• "A recent meta-analysis in human tissues that included the analysis of DNA damage levels corroborated with prevailing notion that DNA damage correlates with ageing [51] [52]. Cellular stresses in the form of hypoxia, dysregulated pH, and high osmolarity microenvironment, all seem to inflict genetic instability, in general and chromosomal instability, in particular [53] [54] [55]. Oxidative stress, when accumulated due to lack of quenching of free radicals by the cellular enzymes, results in inflicting DNA base modifications and their eventual conversion to DNA strand breaks upon replication. "
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    ABSTRACT: Chromosomal instability is defined as a state of numerical and/or structural chromosomal anomalies in cells. Numerous studies have documented the incidence of chromosomal instability, which acutely or chronically may lead to accelerated ageing (tissue-wide or even organismal), cancer or other genetic disorders. Potential mechanisms leading to the generation of chromosome-genome instability include erroneous/inefficient DNA repair, chromosome segregation defects, spindle assembly defects, DNA replication stress, telomere shortening/dysfunction - to name a few. Understanding the cellular and molecular mechanisms for chromosomal instability in various human cells and tissues will be useful in elucidating the cause for many age associated diseases including cancer. This approach holds a great promise for the cytogenetic assays not only for prognosis but also for diagnostic purposes in clinical settings. In this review, a multi-dimensional approach has been attempted to portray the complexity behind the incidence of chromosome-genome instability including evolutionary implications at the species level for some of the mechanisms of chromosomal instability.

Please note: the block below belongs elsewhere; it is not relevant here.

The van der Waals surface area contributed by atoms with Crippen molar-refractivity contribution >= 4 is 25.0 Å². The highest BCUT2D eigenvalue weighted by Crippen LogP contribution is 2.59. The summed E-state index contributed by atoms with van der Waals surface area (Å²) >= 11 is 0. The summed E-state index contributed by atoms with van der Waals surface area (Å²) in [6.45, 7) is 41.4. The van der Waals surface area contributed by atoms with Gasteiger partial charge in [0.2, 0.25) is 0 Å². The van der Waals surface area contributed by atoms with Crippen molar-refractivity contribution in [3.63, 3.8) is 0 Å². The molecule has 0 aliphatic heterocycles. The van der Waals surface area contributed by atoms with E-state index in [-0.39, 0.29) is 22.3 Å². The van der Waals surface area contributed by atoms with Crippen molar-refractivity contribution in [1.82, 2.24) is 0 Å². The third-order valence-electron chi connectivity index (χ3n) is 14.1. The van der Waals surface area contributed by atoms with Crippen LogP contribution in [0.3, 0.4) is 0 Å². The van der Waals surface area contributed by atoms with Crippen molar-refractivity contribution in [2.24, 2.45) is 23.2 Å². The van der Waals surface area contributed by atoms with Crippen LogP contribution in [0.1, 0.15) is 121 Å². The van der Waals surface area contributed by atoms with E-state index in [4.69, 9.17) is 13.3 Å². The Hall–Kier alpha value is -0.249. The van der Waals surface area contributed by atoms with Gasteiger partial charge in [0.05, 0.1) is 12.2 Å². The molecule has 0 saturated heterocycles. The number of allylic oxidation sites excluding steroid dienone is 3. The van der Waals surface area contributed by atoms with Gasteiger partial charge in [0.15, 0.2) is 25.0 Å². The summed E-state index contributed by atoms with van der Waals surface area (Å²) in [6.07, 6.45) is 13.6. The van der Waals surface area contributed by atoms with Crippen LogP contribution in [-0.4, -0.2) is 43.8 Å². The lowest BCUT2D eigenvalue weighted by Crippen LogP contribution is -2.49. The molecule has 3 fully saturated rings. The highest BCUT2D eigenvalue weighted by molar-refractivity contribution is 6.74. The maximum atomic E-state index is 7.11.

No preview · Article · Aug 2015 · Mutation Research/Genetic Toxicology and Environmental Mutagenesis